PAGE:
7. Challenge: Not having a Cluster Capital Strategy
Solution: Once your basic information foundation is in place – that is, you understand both the member needs and current investor landscape, you can start developing your actual Cluster Capital Strategy.
Now, always make sure you have really completed steps #5 and #6 before you start #7.
Your goal should be to develop a long-term ambition, specific targets and KPI’s, ideally on a 1-year, 3-year, 5-year and 10-year timeline.
We have used the Supercluster Capital Strategy with great success in various cluster initiatives around the world. This tool will easily guide you and your Innovation Group: Capital through the process, step by step.
When developing this strategy, we strongly recommend bringing in various stakeholders and build this in an open, collaborative manner. Think open source and ecosystem, not control and a small project team. Many clusters would also be perfectly capable of running this as a collaborative, digital strategy project, using platforms like Miro or Mural to allow hundreds of members and investors to contribute to the strategy development over a period of a few weeks.
In our experience, three key items emerge during this process.
I. Many small or few bigger?
We see a tendency for clusters to drift towards fewer, but bigger investors in this phase. This would be a mistake. We suggest developing a much larger investor base, with many smaller ones to begin with. Of course, over time you will find the right balance of seed, scale and growth-stage investors for you.
II. Local or…. Global?
All clusters think, act and thrive local. Don’t bring that mindset to your Capital Strategy. Think regionally and globally in your work here. Connect with the leading investors in your cluster theme, regardless of location. Clusters that bring in only local investors miss massive opportunities.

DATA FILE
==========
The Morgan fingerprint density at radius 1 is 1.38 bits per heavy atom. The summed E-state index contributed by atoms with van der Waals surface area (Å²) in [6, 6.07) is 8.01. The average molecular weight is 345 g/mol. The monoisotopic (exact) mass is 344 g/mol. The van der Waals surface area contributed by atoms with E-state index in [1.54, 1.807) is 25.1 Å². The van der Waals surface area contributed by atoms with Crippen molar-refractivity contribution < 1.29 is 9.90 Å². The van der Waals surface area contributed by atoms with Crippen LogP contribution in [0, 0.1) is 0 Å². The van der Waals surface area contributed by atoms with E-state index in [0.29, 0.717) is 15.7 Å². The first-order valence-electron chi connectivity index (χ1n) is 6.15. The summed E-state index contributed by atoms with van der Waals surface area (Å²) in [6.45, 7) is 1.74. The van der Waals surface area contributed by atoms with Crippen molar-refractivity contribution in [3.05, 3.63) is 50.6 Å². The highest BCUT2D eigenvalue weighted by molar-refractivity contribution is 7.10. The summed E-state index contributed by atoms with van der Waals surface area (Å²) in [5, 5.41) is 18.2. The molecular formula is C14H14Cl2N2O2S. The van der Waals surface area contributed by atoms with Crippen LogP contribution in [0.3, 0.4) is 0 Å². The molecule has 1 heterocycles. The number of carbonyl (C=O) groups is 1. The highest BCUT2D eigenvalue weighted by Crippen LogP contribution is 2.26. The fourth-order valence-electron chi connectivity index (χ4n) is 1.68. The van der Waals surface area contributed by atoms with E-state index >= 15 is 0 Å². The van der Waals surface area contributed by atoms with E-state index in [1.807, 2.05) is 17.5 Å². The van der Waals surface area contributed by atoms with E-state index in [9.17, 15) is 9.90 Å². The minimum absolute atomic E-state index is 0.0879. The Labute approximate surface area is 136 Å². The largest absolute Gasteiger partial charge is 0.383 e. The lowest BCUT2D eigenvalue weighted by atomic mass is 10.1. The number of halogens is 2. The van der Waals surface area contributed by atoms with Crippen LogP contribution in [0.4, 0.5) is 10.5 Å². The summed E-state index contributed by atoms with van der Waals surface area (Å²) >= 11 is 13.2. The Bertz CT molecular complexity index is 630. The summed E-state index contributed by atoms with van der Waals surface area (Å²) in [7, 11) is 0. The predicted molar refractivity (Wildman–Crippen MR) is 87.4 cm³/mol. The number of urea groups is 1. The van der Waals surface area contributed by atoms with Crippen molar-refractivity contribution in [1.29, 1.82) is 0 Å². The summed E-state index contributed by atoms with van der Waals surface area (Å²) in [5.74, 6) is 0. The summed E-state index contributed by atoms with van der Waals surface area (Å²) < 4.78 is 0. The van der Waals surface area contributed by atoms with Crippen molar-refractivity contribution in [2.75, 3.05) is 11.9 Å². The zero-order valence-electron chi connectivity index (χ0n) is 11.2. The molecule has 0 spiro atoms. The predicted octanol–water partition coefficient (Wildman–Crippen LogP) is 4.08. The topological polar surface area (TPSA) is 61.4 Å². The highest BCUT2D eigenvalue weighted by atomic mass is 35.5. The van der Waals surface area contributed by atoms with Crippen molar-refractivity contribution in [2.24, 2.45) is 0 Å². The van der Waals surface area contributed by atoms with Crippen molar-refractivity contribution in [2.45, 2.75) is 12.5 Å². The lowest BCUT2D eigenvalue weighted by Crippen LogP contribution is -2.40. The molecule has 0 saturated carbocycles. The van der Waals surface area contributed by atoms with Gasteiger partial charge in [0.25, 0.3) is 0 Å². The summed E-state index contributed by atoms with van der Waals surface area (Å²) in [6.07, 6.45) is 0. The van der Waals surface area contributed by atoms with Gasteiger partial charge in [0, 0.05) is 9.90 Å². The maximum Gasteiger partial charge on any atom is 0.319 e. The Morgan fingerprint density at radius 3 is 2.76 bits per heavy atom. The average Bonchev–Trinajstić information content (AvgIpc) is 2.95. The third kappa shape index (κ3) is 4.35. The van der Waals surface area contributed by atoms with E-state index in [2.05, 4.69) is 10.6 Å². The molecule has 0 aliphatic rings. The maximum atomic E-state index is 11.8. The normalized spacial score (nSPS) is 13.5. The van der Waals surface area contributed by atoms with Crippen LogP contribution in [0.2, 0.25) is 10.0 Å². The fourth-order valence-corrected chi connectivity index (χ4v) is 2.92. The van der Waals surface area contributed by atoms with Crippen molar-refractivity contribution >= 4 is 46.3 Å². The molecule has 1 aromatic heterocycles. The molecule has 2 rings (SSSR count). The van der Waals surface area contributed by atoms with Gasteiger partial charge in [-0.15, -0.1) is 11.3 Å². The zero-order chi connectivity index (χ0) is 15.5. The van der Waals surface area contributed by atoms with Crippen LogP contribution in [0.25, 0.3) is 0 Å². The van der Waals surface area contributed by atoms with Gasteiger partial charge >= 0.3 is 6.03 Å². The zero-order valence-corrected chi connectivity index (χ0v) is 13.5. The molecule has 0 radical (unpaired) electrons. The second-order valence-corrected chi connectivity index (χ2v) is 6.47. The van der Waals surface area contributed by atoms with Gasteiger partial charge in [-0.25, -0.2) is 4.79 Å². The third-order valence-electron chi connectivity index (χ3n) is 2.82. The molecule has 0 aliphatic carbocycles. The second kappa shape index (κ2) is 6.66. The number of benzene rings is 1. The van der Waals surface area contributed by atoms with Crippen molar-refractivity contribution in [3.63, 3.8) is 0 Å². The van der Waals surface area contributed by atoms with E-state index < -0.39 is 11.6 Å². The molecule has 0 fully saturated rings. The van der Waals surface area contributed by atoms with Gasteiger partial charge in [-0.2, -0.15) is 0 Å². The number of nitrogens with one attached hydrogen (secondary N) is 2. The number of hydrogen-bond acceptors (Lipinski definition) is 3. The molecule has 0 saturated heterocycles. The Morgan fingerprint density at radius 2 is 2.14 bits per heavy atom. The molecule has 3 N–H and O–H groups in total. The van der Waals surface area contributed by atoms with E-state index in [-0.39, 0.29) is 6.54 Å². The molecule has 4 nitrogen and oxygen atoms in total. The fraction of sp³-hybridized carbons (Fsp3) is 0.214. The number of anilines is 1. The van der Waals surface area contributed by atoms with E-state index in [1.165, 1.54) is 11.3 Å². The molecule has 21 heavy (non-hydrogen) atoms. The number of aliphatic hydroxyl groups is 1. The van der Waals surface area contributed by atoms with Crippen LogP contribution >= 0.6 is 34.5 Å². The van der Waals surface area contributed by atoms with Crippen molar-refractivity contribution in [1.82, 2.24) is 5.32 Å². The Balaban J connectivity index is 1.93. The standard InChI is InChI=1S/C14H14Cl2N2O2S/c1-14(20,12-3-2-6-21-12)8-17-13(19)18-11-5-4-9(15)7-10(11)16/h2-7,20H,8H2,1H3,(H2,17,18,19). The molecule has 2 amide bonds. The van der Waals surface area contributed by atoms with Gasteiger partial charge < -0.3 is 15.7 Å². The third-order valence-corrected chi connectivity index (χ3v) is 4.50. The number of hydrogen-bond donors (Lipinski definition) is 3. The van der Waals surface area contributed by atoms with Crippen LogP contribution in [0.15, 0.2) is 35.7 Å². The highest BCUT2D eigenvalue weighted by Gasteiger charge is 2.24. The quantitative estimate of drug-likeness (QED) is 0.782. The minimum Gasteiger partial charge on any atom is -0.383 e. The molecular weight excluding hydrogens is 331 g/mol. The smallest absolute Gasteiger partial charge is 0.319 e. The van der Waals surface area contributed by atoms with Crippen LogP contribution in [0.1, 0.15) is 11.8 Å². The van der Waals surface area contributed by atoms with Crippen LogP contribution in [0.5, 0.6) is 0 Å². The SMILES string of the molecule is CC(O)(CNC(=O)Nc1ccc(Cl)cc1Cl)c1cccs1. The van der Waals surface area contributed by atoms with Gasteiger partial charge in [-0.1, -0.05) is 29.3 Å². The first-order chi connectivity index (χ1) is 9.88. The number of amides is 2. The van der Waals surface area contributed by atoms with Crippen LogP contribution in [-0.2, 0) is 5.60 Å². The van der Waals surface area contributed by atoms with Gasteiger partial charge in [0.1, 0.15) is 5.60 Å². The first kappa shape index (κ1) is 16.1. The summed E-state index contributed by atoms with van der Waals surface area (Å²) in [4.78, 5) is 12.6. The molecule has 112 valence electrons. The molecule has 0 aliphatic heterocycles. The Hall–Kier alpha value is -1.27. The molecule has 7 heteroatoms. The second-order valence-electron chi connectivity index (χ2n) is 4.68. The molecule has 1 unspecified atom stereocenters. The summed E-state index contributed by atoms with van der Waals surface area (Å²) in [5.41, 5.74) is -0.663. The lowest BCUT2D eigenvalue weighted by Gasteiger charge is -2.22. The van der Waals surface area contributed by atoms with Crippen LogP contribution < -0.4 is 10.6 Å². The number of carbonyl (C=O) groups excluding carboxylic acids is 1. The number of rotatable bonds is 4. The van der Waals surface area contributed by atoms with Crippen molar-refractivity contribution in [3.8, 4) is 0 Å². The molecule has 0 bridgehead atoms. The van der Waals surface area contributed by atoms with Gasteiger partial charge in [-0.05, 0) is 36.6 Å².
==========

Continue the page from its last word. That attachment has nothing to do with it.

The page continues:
III. Should we build our own cluster venture fund?
Quick answer, yes. You should.
Granted, you need the skills, knowledge, people and structure to do it. But you should. As trust-based collaboration platforms, Clusters have a unique position to raise and build on. This can also grow into a future business model for the cluster. So, yes, you should. Just make sure you have an active co-investment strategy in place.
For future thinking Clusters, the EIC vision and Roadmap states “We recommend that this is organized through thematic “Ecosystems of impact”, where large companies come together with entrepreneurs to innovate at scale”, and “…as next steps, we believe a much stronger outreach and engagement of the whole venture capital and investor community is needed”.
In our experience, this is exactly what leading clusters would do as a natural part of their Cluster Capital Strategy.
Want to learn more about building strategy for Superclusters? Pre-register for the upcoming book, Innovation Superclusters: a new playbook for economic growth.
8. Challenge: Limited knowledge about capital within the cluster
Solution: Develop a series of capacity development programs for the cluster, and key ecosystem partners.
These knowledge development programs should range from early startup introductions all the way up to year-long advanced-level programs. Naturally, many of these can be built 100% digital and delivered in a scalable, self-service model, while others would benefit from being blended, combining face-to-face workshops with digital learning programs.
In our work, we have seen and helped design programs like:
- Introduction to investments (100% digital)
- Basic capital program (100% digital)
- Meet the investors (half-day)
- Investor capital in clusters (2-day)
- Startup CFO Program (2-day)
- Corporate Venture Capital (2-day)
- Angel investors in clusters (blended, digital and in-person, 1 + 1 + 1 day)
- Startup: investor readiness program (blended, digital and in-person, 3-month)
- Cluster Scale Up Program (blended, digital and in-person, 9-month)
For advanced users, some clusters may also want to look into programs like
- VC unlocked (5-day program, US, Asia)
- Executive Venture Capital (5-day program, US, UK)
Interestingly, many of these programs are perfectly suited across clusters, in a cluster-to-cluster collaboration model. Think, five or ten Solar Energy Clusters could connect and collaborate on these programs for access to new investor networks, knowledge sharing and community building.
While we are not seeing many of these international collaboration networks on Cluster Capital Strategy, we do expect these to emerge more visibly in the coming years.